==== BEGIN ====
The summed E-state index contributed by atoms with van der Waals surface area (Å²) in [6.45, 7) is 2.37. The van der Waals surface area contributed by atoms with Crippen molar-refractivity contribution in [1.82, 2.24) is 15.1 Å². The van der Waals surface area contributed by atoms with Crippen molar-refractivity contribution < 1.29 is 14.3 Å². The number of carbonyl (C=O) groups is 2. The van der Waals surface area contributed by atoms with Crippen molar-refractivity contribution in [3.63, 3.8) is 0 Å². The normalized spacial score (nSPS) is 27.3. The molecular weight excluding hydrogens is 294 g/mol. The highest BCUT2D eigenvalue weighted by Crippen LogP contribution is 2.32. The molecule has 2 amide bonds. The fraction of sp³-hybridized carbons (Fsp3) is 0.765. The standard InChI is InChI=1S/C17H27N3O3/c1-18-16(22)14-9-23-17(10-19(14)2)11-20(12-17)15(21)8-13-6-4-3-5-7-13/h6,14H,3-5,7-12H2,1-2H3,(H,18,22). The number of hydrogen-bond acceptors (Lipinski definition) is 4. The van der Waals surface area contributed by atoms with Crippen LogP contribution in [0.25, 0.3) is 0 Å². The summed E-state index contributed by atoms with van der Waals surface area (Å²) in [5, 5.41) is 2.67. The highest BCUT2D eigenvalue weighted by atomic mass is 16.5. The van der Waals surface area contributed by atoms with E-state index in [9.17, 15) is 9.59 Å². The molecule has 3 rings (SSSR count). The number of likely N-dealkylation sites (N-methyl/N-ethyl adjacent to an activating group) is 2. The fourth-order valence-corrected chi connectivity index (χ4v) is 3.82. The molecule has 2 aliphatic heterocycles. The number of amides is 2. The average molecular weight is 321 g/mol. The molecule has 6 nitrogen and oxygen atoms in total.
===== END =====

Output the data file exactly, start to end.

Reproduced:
The summed E-state index contributed by atoms with van der Waals surface area (Å²) in [6.45, 7) is 2.37. The van der Waals surface area contributed by atoms with Crippen molar-refractivity contribution in [1.82, 2.24) is 15.1 Å². The van der Waals surface area contributed by atoms with Crippen molar-refractivity contribution < 1.29 is 14.3 Å². The number of carbonyl (C=O) groups is 2. The van der Waals surface area contributed by atoms with Crippen molar-refractivity contribution in [3.63, 3.8) is 0 Å². The normalized spacial score (nSPS) is 27.3. The molecular weight excluding hydrogens is 294 g/mol. The highest BCUT2D eigenvalue weighted by Crippen LogP contribution is 2.32. The molecule has 2 amide bonds. The fraction of sp³-hybridized carbons (Fsp3) is 0.765. The standard InChI is InChI=1S/C17H27N3O3/c1-18-16(22)14-9-23-17(10-19(14)2)11-20(12-17)15(21)8-13-6-4-3-5-7-13/h6,14H,3-5,7-12H2,1-2H3,(H,18,22). The number of hydrogen-bond acceptors (Lipinski definition) is 4. The van der Waals surface area contributed by atoms with Crippen LogP contribution in [0.25, 0.3) is 0 Å². The summed E-state index contributed by atoms with van der Waals surface area (Å²) in [5, 5.41) is 2.67. The highest BCUT2D eigenvalue weighted by atomic mass is 16.5. The van der Waals surface area contributed by atoms with E-state index in [9.17, 15) is 9.59 Å². The molecule has 3 rings (SSSR count). The number of likely N-dealkylation sites (N-methyl/N-ethyl adjacent to an activating group) is 2. The fourth-order valence-corrected chi connectivity index (χ4v) is 3.82. The molecule has 2 aliphatic heterocycles. The number of amides is 2. The average molecular weight is 321 g/mol. The molecule has 6 nitrogen and oxygen atoms in total.